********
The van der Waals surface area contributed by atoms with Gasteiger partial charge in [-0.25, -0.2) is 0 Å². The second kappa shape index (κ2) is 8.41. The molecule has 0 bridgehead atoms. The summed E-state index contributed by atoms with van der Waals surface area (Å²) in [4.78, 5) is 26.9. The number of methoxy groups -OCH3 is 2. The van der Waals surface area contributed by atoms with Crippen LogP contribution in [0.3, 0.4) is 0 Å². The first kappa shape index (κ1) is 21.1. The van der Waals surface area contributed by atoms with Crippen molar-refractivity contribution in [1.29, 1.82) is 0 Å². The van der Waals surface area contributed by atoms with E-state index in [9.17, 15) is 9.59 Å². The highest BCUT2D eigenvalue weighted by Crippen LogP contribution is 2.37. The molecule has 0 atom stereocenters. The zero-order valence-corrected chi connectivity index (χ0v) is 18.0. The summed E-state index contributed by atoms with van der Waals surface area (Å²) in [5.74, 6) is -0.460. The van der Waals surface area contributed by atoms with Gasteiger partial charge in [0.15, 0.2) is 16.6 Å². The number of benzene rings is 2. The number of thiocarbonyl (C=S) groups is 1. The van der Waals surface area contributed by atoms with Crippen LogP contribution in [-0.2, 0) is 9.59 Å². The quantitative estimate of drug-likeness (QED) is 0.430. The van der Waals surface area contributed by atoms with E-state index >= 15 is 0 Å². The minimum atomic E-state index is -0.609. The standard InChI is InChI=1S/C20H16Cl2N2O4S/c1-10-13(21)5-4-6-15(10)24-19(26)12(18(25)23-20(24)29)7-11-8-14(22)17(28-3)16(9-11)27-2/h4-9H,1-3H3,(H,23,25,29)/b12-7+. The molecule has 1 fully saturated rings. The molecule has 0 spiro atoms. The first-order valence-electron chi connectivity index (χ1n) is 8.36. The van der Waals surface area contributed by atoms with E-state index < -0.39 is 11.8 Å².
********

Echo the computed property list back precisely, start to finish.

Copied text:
The van der Waals surface area contributed by atoms with Gasteiger partial charge in [-0.25, -0.2) is 0 Å². The second kappa shape index (κ2) is 8.41. The molecule has 0 bridgehead atoms. The summed E-state index contributed by atoms with van der Waals surface area (Å²) in [4.78, 5) is 26.9. The number of methoxy groups -OCH3 is 2. The van der Waals surface area contributed by atoms with Crippen LogP contribution in [0.3, 0.4) is 0 Å². The first kappa shape index (κ1) is 21.1. The van der Waals surface area contributed by atoms with Crippen molar-refractivity contribution in [1.29, 1.82) is 0 Å². The van der Waals surface area contributed by atoms with E-state index in [9.17, 15) is 9.59 Å². The highest BCUT2D eigenvalue weighted by Crippen LogP contribution is 2.37. The molecule has 0 atom stereocenters. The zero-order valence-corrected chi connectivity index (χ0v) is 18.0. The summed E-state index contributed by atoms with van der Waals surface area (Å²) in [5.74, 6) is -0.460. The van der Waals surface area contributed by atoms with Gasteiger partial charge in [0.15, 0.2) is 16.6 Å². The number of benzene rings is 2. The number of thiocarbonyl (C=S) groups is 1. The van der Waals surface area contributed by atoms with Crippen LogP contribution in [-0.2, 0) is 9.59 Å². The quantitative estimate of drug-likeness (QED) is 0.430. The van der Waals surface area contributed by atoms with E-state index >= 15 is 0 Å². The minimum atomic E-state index is -0.609. The standard InChI is InChI=1S/C20H16Cl2N2O4S/c1-10-13(21)5-4-6-15(10)24-19(26)12(18(25)23-20(24)29)7-11-8-14(22)17(28-3)16(9-11)27-2/h4-9H,1-3H3,(H,23,25,29)/b12-7+. The molecule has 1 fully saturated rings. The molecule has 0 spiro atoms. The first-order valence-electron chi connectivity index (χ1n) is 8.36. The van der Waals surface area contributed by atoms with E-state index < -0.39 is 11.8 Å².